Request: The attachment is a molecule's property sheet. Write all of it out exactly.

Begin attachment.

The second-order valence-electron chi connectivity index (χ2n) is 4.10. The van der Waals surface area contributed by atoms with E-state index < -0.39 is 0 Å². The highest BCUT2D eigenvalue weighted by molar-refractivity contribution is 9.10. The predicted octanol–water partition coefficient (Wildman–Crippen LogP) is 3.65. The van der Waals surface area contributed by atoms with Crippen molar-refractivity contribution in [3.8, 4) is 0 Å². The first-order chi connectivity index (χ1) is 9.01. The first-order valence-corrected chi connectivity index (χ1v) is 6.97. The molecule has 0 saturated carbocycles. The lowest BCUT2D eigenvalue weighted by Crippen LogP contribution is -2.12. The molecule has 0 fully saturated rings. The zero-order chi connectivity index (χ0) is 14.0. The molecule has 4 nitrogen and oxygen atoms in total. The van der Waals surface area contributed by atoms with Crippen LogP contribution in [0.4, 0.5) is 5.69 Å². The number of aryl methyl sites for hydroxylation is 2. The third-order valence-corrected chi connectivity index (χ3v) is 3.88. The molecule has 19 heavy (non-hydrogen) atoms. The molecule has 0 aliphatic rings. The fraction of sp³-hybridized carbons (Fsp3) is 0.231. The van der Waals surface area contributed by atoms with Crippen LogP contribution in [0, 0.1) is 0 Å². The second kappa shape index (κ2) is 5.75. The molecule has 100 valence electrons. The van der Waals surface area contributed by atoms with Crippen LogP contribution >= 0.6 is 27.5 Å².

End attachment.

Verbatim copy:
The second-order valence-electron chi connectivity index (χ2n) is 4.10. The van der Waals surface area contributed by atoms with E-state index < -0.39 is 0 Å². The highest BCUT2D eigenvalue weighted by molar-refractivity contribution is 9.10. The predicted octanol–water partition coefficient (Wildman–Crippen LogP) is 3.65. The van der Waals surface area contributed by atoms with Crippen molar-refractivity contribution in [3.8, 4) is 0 Å². The first-order chi connectivity index (χ1) is 9.01. The first-order valence-corrected chi connectivity index (χ1v) is 6.97. The molecule has 0 saturated carbocycles. The lowest BCUT2D eigenvalue weighted by Crippen LogP contribution is -2.12. The molecule has 0 fully saturated rings. The zero-order chi connectivity index (χ0) is 14.0. The molecule has 4 nitrogen and oxygen atoms in total. The van der Waals surface area contributed by atoms with Crippen LogP contribution in [0.4, 0.5) is 5.69 Å². The number of aryl methyl sites for hydroxylation is 2. The third-order valence-corrected chi connectivity index (χ3v) is 3.88. The molecule has 19 heavy (non-hydrogen) atoms. The molecule has 0 aliphatic rings. The fraction of sp³-hybridized carbons (Fsp3) is 0.231. The van der Waals surface area contributed by atoms with Crippen LogP contribution in [0, 0.1) is 0 Å². The second kappa shape index (κ2) is 5.75. The molecule has 100 valence electrons. The van der Waals surface area contributed by atoms with Crippen LogP contribution >= 0.6 is 27.5 Å².